On 15 December 2022, the Appeals Chamber of the International Criminal Court (ICC) delivered its judgment in the case of The Prosecutor v Dominic Ongwen. SALC and Prof. Bonita Meyersfeld had been admitted as amicus curiae in the matter and presented oral arguments on 15 February 2022 on legal questions relating to sexual and gender-based crimes. The joint submission by SALC and Prof. Meyersfeld focused on key aspects of the crime of forced marriage, sexual slavery and forced pregnancy as part of crimes against humanity.
In a landmark judgment, the ICC Appeals Chamber rejected the 90 grounds of appeal raised by the Defense of Mr. Ongwen. SALC and Prof. Meyersfeld welcome the judgment, which held, among others, that the Trial Chamber did not err by convicting Mr. Ongwen for the crime of forced marriage as a separate crime under Article 7(1)(k) of the Rome Statute. The Appeals Chamber further confirmed that sexual and gender-based crimes such as forced marriage and forced pregnancy are separate crimes that protect separate legal interests which allow for cumulative convictions.
Prof. Bonita Meyersfeld highlighted that:
“This judgment constitutes a huge milestone in the prosecution of sexual and gender-based crimes as part of international crimes. It recognizes the nuances and distinctive components of the crime of forced marriage and forced pregnancy which is crucial for victims who seek justice for such grave violations.”
SALC’s Executive Director, Anneke Meerkotter, stated that:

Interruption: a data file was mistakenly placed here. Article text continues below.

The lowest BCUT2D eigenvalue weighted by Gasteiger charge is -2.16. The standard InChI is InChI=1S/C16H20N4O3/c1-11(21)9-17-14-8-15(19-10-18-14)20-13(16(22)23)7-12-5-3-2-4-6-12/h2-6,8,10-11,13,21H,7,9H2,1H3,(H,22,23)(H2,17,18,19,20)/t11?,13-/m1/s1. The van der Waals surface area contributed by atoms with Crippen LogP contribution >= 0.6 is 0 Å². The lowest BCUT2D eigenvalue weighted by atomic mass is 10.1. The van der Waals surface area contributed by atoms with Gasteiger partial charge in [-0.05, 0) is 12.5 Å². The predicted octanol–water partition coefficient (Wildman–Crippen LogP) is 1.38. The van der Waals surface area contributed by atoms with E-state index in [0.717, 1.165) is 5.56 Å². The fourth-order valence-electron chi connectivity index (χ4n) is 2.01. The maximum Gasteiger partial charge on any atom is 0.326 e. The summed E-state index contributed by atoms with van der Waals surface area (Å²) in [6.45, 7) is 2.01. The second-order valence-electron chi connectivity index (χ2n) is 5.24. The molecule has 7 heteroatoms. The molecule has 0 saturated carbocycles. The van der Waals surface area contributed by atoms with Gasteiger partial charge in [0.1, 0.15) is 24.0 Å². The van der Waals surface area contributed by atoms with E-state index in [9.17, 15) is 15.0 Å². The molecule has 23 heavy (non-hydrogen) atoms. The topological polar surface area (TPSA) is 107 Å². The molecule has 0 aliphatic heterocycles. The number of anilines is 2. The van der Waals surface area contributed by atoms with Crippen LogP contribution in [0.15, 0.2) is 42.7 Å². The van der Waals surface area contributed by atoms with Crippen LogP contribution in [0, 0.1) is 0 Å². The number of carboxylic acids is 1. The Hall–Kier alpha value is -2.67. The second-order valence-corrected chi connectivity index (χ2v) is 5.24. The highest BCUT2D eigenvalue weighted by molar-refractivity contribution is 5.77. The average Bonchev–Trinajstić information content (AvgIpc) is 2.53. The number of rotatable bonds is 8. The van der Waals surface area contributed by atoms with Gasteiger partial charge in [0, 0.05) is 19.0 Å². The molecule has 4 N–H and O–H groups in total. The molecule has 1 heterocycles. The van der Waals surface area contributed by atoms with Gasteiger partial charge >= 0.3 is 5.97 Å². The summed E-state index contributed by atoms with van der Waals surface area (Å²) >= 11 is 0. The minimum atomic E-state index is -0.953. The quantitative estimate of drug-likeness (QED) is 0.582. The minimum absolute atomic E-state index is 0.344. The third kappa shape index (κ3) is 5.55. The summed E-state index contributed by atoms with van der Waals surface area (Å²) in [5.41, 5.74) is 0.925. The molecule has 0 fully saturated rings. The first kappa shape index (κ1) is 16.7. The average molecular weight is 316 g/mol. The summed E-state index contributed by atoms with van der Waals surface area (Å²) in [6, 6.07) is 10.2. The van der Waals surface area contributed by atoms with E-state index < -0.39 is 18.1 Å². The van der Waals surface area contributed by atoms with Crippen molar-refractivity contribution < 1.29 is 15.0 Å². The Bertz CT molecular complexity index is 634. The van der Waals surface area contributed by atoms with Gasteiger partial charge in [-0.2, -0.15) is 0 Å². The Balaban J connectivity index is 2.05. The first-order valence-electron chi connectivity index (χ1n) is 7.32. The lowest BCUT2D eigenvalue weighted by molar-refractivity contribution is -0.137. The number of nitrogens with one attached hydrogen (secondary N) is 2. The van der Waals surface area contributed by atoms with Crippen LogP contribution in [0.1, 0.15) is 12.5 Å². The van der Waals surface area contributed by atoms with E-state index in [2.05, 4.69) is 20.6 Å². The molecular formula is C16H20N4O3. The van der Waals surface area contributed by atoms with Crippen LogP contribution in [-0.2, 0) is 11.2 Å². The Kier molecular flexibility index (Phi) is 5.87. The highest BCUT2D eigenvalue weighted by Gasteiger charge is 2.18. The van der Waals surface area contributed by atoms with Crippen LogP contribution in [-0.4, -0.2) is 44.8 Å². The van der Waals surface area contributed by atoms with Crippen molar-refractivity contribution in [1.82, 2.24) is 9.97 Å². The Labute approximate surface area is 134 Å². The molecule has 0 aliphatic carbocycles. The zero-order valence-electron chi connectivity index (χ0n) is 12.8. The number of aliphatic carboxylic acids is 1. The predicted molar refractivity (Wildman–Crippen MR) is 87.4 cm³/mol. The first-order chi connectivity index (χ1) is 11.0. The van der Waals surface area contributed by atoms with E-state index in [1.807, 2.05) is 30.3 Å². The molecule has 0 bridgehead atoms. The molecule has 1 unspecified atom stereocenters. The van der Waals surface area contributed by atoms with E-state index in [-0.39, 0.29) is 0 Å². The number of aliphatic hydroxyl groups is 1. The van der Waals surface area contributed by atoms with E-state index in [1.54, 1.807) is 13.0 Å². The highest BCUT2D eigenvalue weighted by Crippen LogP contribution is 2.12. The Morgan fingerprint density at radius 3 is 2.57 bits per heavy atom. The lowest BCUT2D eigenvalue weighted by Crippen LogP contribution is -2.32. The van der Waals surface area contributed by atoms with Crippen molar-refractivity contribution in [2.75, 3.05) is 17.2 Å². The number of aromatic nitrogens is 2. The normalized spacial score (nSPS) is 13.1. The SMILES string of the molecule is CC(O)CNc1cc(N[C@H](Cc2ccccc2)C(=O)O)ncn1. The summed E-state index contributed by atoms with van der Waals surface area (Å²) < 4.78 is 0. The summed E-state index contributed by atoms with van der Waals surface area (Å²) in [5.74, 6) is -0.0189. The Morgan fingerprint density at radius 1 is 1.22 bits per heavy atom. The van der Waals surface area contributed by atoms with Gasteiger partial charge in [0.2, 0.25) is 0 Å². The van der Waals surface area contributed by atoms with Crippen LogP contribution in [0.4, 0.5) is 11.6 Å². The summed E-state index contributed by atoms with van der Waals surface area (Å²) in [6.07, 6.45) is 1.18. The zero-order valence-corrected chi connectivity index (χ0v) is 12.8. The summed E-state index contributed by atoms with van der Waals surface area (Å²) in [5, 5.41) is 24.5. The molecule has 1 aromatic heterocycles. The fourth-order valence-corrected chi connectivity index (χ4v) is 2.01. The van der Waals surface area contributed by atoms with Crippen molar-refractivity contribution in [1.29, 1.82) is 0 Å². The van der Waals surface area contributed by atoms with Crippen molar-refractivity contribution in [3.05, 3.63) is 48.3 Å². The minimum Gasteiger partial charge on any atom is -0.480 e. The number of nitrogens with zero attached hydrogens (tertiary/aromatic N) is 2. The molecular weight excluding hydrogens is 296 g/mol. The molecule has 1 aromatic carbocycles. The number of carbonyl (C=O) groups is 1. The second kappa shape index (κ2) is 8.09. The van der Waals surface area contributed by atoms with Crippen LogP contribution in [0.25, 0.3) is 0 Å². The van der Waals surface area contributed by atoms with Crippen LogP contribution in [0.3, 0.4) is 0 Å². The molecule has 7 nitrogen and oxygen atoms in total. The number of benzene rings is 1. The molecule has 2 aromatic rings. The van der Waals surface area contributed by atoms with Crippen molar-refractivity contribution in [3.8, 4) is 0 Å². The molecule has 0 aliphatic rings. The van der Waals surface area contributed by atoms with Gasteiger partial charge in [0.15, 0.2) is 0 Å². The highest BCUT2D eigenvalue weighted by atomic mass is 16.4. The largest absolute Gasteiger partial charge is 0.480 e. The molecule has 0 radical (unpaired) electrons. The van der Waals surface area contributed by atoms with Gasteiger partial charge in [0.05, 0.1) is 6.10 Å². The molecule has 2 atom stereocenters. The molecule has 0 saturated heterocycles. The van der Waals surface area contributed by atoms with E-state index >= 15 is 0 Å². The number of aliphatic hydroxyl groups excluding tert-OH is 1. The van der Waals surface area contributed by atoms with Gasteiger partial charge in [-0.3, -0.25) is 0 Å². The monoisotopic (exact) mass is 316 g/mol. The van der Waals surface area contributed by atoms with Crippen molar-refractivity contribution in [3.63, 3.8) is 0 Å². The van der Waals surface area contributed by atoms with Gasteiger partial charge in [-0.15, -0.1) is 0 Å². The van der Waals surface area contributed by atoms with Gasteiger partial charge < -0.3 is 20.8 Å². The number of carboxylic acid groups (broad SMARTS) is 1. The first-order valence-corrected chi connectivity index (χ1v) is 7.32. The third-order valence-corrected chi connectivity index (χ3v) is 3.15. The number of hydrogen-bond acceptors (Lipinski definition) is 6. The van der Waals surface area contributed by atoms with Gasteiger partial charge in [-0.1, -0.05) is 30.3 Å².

“We welcome the Court’s acknowledgement and engagement with amici submissions like ours that sexual and gender-based crimes are not all the same and that there are distinctive elements to each crime and that each crime protects separate interests. It sets a strong precedent and sends a strong message to victims who seek justice for such sexual and gender-based crimes.”
Mr. Ongwen is a former commander of the Lord’s Resistance Army (LRA) and was convicted of being a key member of the LRA leadership. With judgment from 4 February 2021, Mr. Ongwen has been found guilty on 61 counts of war crimes and crimes against humanity committed between 1 July 2002 and 31 December 2005 in northern Uganda, including murder, torture, enslavement, pillaging, persecution, forced marriage, rape, sexual slavery, and forced pregnancy. The proceedings at the ICC followed a self-referral of the situation by Uganda in December 2003. In 2005, the Pre-Trial Chamber of the ICC issued arrest warrants for war crimes and crimes against humanity against five top LRA commanders: Joseph Kony, Vincent Otti, Okot Odhiambo, Raska Lukwiya, and Dominic Ongwen. The case of Mr. Ongwen constitutes the first case in which the ICC convicted a person for the crime of forced marriage and forced pregnancy as distinct underlying acts of crimes against humanity. Both, forced marriage and forced pregnancy have been tried in the Ongwen trial for the first time at the ICC.